Men with body issues and eating disorders facing ‘double stigma’

Bodywhys says there has been a 69% increase in men accessing services online and a 114% increase through email.
Men with body issues and eating disorders facing ‘double stigma’

Kenneth Fox

Men who have body image issues or an eating disorder often deal with a "double stigma", according to a spokesperson for Bodywhys, the eating disorders association of Ireland.

The organisation has been providing support for people with eating disorders since 1995 and in recent months has seen a surge in men accessing its services. It comes in the wake of recent campaigns which highlight how the issue affects men.

Bodywhys communications officer, Ellen Jennings, says there is a "double stigma" for men. "Not only is there the stigma of being a man with an eating disorder and how that is viewed in society, there is also the stigma of it being considered a female issue."

Bodywhys saw a 69 per cent increase in men accessing its services online and a 114 per cent increase through email between October 2020 to 2021.

According to the Irish Medical Journal, between March and September 2020, 40 per cent of hospital admissions from eating disorders were men, the highest ever amount.

One of the main issues is that men are often slower to seek help.

“I think that is where the issue lies, it often takes men longer to acknowledge there is a problem in the first place," Jennings says. “The delay in getting treatment can lead to the issue getting more entrenched."

Delay in seeking help

There are certain risk factors there are more male-orientated. "If you think of the focus on muscularity and the drive to bulk up, this can lead to over-regulating your protein intake," Jennings says

New research also shows that men partake in binge-eating more, which is often a sign of underlying issues.

Sadly, a lot of men do not reach out until they get to a crisis point.

Jennings says the current statistics do not really reflect the reality of the situation as many men are under-diagnosed.

Binge-eating "is a coping mechanism," Jennings says, and men who are vulnerable might get used to coping in that way. She adds: "We often say when things around them breakdown, they turn to binge-eating."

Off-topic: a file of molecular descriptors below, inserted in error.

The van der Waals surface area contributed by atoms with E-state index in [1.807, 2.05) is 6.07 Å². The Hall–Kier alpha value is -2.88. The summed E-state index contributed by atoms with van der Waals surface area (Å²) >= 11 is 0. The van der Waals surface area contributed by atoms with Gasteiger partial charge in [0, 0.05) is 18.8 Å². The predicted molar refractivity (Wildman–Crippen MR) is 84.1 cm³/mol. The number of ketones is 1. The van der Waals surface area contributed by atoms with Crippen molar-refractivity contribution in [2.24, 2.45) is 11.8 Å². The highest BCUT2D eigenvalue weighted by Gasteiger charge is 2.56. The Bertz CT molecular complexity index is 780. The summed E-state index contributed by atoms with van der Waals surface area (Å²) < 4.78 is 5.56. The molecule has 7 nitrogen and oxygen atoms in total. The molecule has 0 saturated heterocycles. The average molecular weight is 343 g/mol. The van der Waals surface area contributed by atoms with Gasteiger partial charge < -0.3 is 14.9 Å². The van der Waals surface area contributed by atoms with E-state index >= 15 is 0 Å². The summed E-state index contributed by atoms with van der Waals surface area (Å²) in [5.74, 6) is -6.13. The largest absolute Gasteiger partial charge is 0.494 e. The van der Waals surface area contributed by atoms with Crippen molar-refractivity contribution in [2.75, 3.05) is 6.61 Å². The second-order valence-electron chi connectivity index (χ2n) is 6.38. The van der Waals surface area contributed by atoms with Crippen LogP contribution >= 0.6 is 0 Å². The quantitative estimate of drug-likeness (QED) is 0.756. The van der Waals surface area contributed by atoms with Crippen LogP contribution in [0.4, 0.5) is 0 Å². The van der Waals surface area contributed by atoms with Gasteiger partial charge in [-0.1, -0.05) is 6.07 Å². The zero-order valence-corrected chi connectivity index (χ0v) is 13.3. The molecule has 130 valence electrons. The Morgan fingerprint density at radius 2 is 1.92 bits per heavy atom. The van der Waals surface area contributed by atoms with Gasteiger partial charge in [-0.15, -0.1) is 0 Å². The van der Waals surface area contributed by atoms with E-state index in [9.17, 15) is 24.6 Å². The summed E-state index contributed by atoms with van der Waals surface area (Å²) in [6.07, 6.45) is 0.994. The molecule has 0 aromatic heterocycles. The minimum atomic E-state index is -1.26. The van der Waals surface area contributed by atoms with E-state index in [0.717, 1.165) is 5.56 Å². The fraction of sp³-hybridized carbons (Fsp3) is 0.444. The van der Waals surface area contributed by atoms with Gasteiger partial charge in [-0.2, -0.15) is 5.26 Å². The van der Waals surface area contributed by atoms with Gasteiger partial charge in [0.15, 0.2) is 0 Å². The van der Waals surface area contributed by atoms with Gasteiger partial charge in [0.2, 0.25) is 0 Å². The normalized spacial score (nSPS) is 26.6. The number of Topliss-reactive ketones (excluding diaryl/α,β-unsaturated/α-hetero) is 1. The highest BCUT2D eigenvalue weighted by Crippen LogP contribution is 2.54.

The one thing that is similar no matter what gender, is how an eating disorder develops. "Usually there is some sort of traumatic event in your life which changes your relationship with food, and you use food as a way to cope," she says.

It is something that can happen at any stage in life – a 2019 US study showed that one in seven men will develop an eating disorder by age 40.

Unrealistic body images

Social media can often present a very curated view of life which leads to people comparing themselves to unrealistic body images.

Sadly even when there is a disclaimer on a photo saying it has been doctored, it does not stop people from having those same thoughts of how they could look better.

This pursuit of the perfect body can lead to what is known as Orthorexia. It is broadly described as having an unhealthy focus on eating in a healthy way.

Jennings says: "It is that inability to stray from certain healthy foods and labelling everything else as bad for you."

While overeating is one type of eating disorder, this behaviour of being compulsive about what you eat or not being able to "stray from a very strict eating regiment," is another type, she says.

Christmas – and more specifically Christmas day – can be a difficult time for people with eating disorders.

Jennings says: "Having someone you can turn to on the day is really important.

Tell someone you trust that maybe you are starting to get anxious about things and be open about what you are feeling.

She encourages people to reach out and contact Bodywhys over Christmas if they overwhelmed. “I think it can be difficult for people around Christmas in two ways – firstly, there is the sense of indulgence initially, but afterward there is the guilt which comes with overeating."

For those who are suffering with body issues or an eating disorder, being able to distance yourself from the eating disorder voice in your head is an important step in recovery.

“The eating disorder is not your own voice, you did not choose to have that voice," Jennings says.

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